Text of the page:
Grenada’s Underwater Sculpture Park is based on the original sculptures of British sculptor Jason de Caires Taylor.
The sculpture park is rated in the top-ten activities in Grenada on TripAdvisor.
The underwater sculpture park has become a ‘must-see’ for any sailing vacation in Grenada. One of the most popular snorkeling sites, it’s an underwater gallery of sculptures in Grenada’s Molinere Beauséjour Marine Protected Area, that very much reflect Grenada’s culture. It is a series of underwater works that encapsulate Grenada’s colorful history, culture and folklore. The sculptures are fashioned mainly from simple substrates including concrete and rebar; so the sculptures have created an ideal artificial reef that is now colonized by fish, corals and sponges.
The underwater sculpture park is located in clear and shallow waters and dappled by sunlight; they provide a thrilling interaction and are a delight to lovers of both art and nature. Why not scuba dive at Grenada’s Underwater Sculpture Park as part of your Grenada Yacht Charter?
Visit our watersports page for more information on scuba diving in Grenada. We ‘re sure you’ll never forget your visit to Grenada’s underwater sculpture park and your Grenada sailing vacation with Horizon Yacht Chatrers.
A circle of life size figures cast from local children linked by holding hands. Their transformation by nature, as they become remodeled by the environment and coral growth reflects the changes of growing up thorough a lifetime. The sculpture is located at 5 metres in depth and fashioned predominantly from concrete creating a hard substrate for coral growth.
‘The Lost Correspondent’
A man working at his desk and typewriter, the desk covered with historical newspaper cuttings including some documenting Grenada’s involvement with Cuba. The work draws attention to the changes in how we communicate and depicts the lost correspondent as a relic in today’s society. This sculpture is located in 7 metres of water within the protected surrounds of a natural gully in the reef which very much affords the sense of being in an office. (See more)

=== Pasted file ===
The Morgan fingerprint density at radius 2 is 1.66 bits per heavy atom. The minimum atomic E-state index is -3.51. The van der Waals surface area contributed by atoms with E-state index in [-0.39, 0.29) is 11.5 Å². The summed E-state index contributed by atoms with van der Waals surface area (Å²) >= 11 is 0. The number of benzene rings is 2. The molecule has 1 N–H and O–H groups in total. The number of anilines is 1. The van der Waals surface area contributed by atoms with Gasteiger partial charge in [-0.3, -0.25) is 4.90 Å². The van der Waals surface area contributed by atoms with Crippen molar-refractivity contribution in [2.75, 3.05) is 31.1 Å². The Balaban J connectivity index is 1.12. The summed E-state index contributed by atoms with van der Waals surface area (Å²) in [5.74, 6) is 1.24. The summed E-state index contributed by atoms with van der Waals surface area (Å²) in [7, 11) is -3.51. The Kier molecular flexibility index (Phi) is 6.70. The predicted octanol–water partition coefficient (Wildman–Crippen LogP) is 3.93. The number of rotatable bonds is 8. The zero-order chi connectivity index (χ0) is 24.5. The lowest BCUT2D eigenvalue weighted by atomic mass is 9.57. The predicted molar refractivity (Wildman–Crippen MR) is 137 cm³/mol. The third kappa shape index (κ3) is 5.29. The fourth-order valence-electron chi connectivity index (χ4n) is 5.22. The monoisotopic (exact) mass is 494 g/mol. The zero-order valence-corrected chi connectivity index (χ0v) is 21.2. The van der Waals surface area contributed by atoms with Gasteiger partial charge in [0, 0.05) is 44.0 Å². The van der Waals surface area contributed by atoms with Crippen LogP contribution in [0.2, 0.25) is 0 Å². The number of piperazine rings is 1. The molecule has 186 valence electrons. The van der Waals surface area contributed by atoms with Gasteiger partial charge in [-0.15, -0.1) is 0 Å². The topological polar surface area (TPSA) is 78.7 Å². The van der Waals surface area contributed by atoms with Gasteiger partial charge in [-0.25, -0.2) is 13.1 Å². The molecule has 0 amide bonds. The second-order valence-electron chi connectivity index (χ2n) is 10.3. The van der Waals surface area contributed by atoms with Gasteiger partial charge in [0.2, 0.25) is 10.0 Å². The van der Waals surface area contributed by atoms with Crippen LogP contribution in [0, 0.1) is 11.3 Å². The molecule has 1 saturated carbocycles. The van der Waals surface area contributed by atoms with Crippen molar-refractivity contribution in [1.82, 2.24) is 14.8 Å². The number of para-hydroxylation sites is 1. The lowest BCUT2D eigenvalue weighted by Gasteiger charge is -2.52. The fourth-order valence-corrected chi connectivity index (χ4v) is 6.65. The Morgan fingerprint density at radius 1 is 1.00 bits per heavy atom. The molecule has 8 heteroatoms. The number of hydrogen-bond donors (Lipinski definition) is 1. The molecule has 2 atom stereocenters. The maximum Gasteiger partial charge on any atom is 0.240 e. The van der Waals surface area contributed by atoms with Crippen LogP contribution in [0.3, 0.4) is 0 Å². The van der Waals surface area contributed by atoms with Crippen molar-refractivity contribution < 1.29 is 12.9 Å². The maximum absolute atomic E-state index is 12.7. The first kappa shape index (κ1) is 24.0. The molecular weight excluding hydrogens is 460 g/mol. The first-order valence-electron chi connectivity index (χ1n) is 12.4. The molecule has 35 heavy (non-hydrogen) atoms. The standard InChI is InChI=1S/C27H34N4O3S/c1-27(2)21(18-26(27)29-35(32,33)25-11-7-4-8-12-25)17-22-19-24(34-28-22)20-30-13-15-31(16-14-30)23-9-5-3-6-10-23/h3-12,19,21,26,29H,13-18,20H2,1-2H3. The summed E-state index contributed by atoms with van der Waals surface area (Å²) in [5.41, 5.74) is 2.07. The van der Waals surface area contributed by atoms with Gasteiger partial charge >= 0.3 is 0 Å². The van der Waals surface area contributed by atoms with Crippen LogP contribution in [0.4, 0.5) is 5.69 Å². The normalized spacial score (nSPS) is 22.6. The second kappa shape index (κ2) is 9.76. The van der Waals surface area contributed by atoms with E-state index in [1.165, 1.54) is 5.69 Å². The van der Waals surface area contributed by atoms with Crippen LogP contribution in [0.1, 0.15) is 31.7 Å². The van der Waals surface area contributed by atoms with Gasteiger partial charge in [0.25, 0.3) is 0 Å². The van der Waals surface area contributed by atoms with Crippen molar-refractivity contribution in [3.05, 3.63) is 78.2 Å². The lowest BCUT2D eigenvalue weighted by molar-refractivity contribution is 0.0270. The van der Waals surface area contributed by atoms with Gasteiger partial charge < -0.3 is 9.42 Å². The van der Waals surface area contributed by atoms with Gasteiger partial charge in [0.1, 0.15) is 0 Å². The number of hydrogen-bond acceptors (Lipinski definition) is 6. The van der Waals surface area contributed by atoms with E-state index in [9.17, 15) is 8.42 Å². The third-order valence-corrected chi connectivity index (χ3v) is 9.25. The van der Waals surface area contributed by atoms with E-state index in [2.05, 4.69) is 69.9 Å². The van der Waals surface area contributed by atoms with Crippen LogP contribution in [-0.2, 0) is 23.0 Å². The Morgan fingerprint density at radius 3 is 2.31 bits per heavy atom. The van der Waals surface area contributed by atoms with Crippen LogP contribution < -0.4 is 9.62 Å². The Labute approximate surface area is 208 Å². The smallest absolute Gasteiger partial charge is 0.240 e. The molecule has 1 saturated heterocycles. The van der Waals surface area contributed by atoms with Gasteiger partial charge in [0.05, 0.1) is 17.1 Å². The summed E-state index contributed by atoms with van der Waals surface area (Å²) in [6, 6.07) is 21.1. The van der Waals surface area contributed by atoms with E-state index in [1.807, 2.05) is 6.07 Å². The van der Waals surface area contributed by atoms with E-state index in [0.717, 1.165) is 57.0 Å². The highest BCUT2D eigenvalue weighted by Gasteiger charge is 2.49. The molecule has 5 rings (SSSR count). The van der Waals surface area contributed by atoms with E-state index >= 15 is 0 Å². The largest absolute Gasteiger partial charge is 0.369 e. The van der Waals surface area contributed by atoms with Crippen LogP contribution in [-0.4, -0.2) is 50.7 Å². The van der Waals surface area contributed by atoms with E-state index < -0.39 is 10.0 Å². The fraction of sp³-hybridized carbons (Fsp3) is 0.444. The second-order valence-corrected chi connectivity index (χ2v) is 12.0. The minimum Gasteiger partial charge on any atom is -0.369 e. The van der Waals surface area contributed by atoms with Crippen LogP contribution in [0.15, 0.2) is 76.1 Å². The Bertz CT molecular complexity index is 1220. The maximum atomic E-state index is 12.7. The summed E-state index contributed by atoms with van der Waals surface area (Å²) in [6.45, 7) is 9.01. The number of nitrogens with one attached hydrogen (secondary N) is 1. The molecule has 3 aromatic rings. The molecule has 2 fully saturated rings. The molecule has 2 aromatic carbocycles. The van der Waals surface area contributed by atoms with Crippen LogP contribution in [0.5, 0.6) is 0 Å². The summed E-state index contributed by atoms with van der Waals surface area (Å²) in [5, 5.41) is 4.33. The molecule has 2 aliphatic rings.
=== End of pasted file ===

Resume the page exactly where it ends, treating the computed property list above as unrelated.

16 female forms lie across an extensive sandy area within the reef. Exposed to the will of the seas this is a dynamic and evolving sculpture. At times the figures are hidden and at times they are uncovered and indeed rediscovered. The sculptures lie at a depth of 4 metres and are cast in concrete from a Grenadian lady, reflecting her elegant form.
This elegant sculpture depicts the graceful figure of a young skin diver from a much loved local story. A simple structure, fashioned from interwoven metal strands, she is open to the constant flow of water. Over time her appearance and form has developed with substantial colonizing marine life.
A project which involved students of the local community college, this sculpture sees a series of life-sized faces seemingly molded into the crevice of a large coral boulder. Cheek by cheek, one notices the diversity in ethnicity and facial expressions, heightened by the distinctive variety of colonizing tunicates and algae.
‘The Un-still Life’
This is a seemingly classical still life composition of a vase and bowl of fruit on a table. The sculpture takes on another guise as a focus of ongoing change as it becomes progressively colonized by coral, sponges and marine life
‘Man on a Bike’
A sculpture of life-size man cycling along the side of the reef (on a salvaged bicycle).
‘The Amerindian Petroglyphs’
The new installation, 14 sculptures in all, is based on Amerindian art, culture and spiritual worship and is the work of local craftsman Troy Lewis.
‘The Silent Cry’
The work of local Sculptor Rene Froehlich, assisted by local craftsman Jefferson Thomas (know as Buju of Grenville), created at his roadside studio in Westerhall. This powerful piece, the 1st of a series of 7, captures the feel of the great trees of the Grenadian rainforest with a representation of a sinuous organic root system and the impression of a human form within.